Last week I introduced a series on the Jewish roots of our faith, we will continue that series this week by talking about the Jewishness of the New Testament. The New Testament is founded on the teachings of Yeshua (Jesus). Jesus was not a Roman, He was a Jew, dressed like a Jew, taught and reiterated the teaching of the Torah to His followers. The only “sermon” Jesus ever gave was what we call the sermon on the Mount, in which Jesus reiterated the Ten Commandments.
To establish the Jewishness of the New Testament we must first find out the purpose of God for this new covenant. We find that purpose in Jeremiah 31:31-33 NKJV “Behold, the days are coming, says the LORD, when I will make a new covenant with the house of Israel and with the house of Judah – (32) “not according to the covenant that I made with their fathers in the day that I took them by hand to lead them out of the land of Egypt, My covenant which they broke, though I was a husband to them says the Lord. (33) but this is the covenant that I will make with the house of Israel after those days, says the LORD: I will put my law in their minds, and write it on their hearts; and I will be their God, and they shall be my people.””
Law in this passage is the Torah which means teaching. As we looked at last week, we must distinguish between the teaching of God and the law of God found in the sacrificial system. Jesus came and fulfilled the sacrificial system but taught that the teaching of God is beautiful and should be followed. We can find legalism in both Judaism and Christianity. Any form of legalism and religion out of force and not love is gross to us and gross to God. Biblical Judaism, the Judaism that Jesus taught is beautiful and is for us. It is important to note that Jesus and His disciples were all Jewish, His audience was Jewish. We don’t even see Gentiles having an active role in the Church till Acts chapter ten. Next week will look at seeing the Bible as one but for now we will establish the Jewishness of the new covenant.
Again going back to the sermon on the Mount, Jesus took each of the Ten Commandments and made them about the heart attitude and not action alone, this is what Jeremiah was speaking of when he said the Torah would be written on the hearts and in the minds of God’s people.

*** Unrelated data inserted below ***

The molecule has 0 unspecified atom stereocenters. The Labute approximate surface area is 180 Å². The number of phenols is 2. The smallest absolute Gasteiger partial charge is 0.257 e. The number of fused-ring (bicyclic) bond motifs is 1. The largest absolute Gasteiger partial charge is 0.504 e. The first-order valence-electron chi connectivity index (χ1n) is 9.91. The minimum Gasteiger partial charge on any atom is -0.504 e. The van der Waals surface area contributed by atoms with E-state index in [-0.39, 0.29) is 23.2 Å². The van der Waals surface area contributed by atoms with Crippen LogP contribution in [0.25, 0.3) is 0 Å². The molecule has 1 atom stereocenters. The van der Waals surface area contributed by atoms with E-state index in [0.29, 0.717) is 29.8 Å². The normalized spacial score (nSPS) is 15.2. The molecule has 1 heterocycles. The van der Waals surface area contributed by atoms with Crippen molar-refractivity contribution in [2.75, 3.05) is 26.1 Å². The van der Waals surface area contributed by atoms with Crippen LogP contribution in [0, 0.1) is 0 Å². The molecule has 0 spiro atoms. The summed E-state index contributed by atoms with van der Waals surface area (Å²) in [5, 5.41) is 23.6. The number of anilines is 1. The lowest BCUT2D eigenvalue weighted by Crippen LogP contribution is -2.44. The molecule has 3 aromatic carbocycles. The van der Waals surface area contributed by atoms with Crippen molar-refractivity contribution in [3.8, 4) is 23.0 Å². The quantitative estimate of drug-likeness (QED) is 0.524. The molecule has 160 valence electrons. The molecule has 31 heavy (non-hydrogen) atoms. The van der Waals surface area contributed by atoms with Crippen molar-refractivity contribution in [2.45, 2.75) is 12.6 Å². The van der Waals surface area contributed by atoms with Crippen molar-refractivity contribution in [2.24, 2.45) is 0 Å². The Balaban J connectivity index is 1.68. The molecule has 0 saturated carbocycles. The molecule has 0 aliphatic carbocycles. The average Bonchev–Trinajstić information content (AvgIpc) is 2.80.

The New Testament must be a Jewish book based on Jesus being a Jewish rabbi, the books being written by Jews and Luke if he was not born into Judaism was a convert. Many scholars have said that Jesus only read a Greek Bible and spoke Greek so He really didn’t embrace Judaism, this is false, whether He read a Greek translation of the Bible or not does not negate the fact He was a Jewish rabbi and taught the Torah.
It is also important to note that as we read the New Testament we remember that Jesus and the disciples never broke an instruction of the Torah. When religious leaders got mad at Jesus for healing on the Sabbath or for the disciples plucking grain, or for eating with sinners, the only thing that happened was that Jesus violated a personal interpretation not the actual Torah.
Mark 2:27-28 NKJV “The Sabbath was made for man, and not man for the Sabbath (28) Therefore the Son of Man is also Lord of the Sabbath.” It is interesting to note how many miracles were done on the Sabbath, I believe this is because Jesus wanted to show how much He cares as well as draw a connection point to God’s command of rest which came from love and the healing of the body.
When new wine and old wineskins are talked about in Scripture Jesus is making Judaism not about ritual but relationship. At the time of Jesus everyone was still relying on Priests to make sacrifices, Jesus was saying there is coming a time when it will no longer be about sacrificial ritual but open relationship with God.
Look at this prophecy in Amos 9:11-12 NKJV “On that day I will raise up the tabernacle of David, which had fallen down, and repair its damages; I will raise up the ruins, and will rebuild it in the days of old; (12) That they may possess the remnant of Edom, and all the Gentiles who are called by my name, says the LORD who does this thing.” This is what Jesus did through the death and resurrection, He restored the tabernacle of David. In the tabernacle there was no middle wall separating Jew and Gentile. Jesus, the Jewish rabbi came to restore the unity of nations and bring back free access to God. This is why the veil in the temple was torn in half, this is why Paul said because Jesus our Passover lamb was sacrificed we celebrate the feast in 1 Corinthians 5:7-8.
Paul was accused of forsaking the Torah and they both said he had not offended in one area; Acts 25:8 NKJV “while he answered for himself, “Neither against the law of the Jews, nor against the temple, nor against Caesar have I offended at anything at all.”
No Jew forsook the Torah when they followed Messiah and Gentiles who were converted attended Synagogue and celebrated the feasts. This is not about legalism but receiving the beauty and blessing of Biblical Judaism in our lives, receiving the very things Jesus taught. For years all the early Church had was the Old Testament, it was their Bible. Even our New Testament contains 484 passages from the Old Testament cited a total of 695 times. Think of that. We wouldn’t even be able to have a New Testament without the first covenant and as Galatians says, we have been grafted in to the seed of Abraham, Romans tells us the root supports us we do not support the root.
The New Testament is thoroughly a Jewish book and next week we will look at how the Old and New Testaments are connected not separated. As we read the New testament let’s see the beauty of God’s teachings through its words. Let’s remember Jesus made it about the heart, let’s remember that is what the New Covenant is, not a doing away with the Torah, but the writing of it being placed upon our hearts and in our minds.